… Holbrooke “was an absent husband and an indifferent father.” He cheated frequently over his three marriages and propositioned his best friend’s wife. After his son Anthony was born, he kept a lunch appointment with George Kennan before going to visit his wife and meet the baby in the hospital. Holbrooke pushed away his mother, brother and children because his third wife didn’t like them.

It was even worse inside government, where he fought constantly for status and recognition, leaked (and lied about it) to hurt rivals, kowtowed to bosses, terrorized subordinates, and elbowed his way into meetings where he wasn’t needed or wanted. “He is the most viperous character I know around this town,” Henry Kissinger, the greatest operator of them all, once said of Holbrooke.

What does government service look like when it’s so self-serving? When Holbrooke became assistant secretary of state, he told the deputies he’d inherited that their offices needed repainting — and then replaced them while they were out. … He crashed so many of Secretary of State Cyrus Vance’s meetings and motorcades that Vance’s secretary sent a memo: “You may not insert yourself as a passenger in the Secretary’s car unless this office has specifically approved your request to accompany him.”

When national security adviser Zbigniew Brzezinski wanted him fired for chatting “warmly” with the Vietnamese ambassador in Laos before Washington restored relations with Hanoi, he lied and said the report of the meeting was just an act of Soviet disinformation.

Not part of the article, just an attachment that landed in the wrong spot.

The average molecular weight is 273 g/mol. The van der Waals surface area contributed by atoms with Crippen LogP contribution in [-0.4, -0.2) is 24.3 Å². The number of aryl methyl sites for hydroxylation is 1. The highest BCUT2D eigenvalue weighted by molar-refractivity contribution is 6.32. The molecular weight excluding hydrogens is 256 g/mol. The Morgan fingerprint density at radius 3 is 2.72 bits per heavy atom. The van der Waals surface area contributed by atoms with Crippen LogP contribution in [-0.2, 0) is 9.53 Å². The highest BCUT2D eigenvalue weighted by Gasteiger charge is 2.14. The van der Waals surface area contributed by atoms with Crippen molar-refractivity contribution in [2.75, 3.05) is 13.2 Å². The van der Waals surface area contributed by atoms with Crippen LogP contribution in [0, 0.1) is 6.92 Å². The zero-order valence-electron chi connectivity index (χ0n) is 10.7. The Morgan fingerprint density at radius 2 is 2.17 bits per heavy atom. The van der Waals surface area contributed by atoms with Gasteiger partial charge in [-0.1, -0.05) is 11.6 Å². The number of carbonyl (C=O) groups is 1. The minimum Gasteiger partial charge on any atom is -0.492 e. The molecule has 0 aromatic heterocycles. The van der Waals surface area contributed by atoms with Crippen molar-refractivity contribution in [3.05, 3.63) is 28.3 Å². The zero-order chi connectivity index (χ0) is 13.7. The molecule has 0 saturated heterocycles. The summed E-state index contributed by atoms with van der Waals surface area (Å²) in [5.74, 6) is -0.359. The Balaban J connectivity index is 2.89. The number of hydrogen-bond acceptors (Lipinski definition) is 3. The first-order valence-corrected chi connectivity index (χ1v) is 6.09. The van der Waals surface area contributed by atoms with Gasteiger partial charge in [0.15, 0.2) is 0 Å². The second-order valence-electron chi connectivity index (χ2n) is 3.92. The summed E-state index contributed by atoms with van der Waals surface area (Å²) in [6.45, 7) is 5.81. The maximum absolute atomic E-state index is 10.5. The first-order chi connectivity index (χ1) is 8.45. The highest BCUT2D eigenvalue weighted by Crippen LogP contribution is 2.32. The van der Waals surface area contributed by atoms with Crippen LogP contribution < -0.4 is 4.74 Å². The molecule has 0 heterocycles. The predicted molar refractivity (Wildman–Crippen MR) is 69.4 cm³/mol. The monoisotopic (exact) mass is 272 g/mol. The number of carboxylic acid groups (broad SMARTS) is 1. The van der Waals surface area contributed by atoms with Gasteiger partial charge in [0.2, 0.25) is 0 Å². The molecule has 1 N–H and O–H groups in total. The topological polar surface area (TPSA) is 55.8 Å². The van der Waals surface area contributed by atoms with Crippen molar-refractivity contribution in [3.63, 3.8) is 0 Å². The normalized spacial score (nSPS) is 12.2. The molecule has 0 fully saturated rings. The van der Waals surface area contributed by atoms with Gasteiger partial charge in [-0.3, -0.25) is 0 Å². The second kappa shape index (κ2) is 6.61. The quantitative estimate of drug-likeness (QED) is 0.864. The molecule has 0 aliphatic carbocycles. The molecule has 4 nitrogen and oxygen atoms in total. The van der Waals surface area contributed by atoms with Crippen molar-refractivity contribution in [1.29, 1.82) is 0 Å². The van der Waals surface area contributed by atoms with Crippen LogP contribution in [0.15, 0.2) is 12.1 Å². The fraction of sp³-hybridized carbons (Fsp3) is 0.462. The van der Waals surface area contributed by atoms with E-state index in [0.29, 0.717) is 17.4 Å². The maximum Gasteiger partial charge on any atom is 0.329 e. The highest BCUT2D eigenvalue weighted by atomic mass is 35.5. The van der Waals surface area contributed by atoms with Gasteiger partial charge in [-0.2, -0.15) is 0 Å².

When a mentor, Averell Harriman, died, Holbrooke harangued his widow into letting him give a eulogy; then he shuffled the name cards at a meal after the service so he could “chat up the right dinner guest.”

… Holbrooke begged Pakistan’s foreign minister to tell Secretary of State Hillary Clinton what a good job he was doing. “You will have heard that he was a monstrous egotist. It’s true. It’s even worse than you’ve heard,” [Biographer] Packer summarizes.

… Packer truly shows Holbrooke’s ugliness. It is everywhere, and it’s revolting. … Holbrooke spent his career accruing enemies, and his comeuppance arrived in spurts. (“I’m going to be the next Henry Kissinger,” he said in his early 30s to a lover who actually knew Kissinger “and found him to be a pompous asshole.” She dumped him).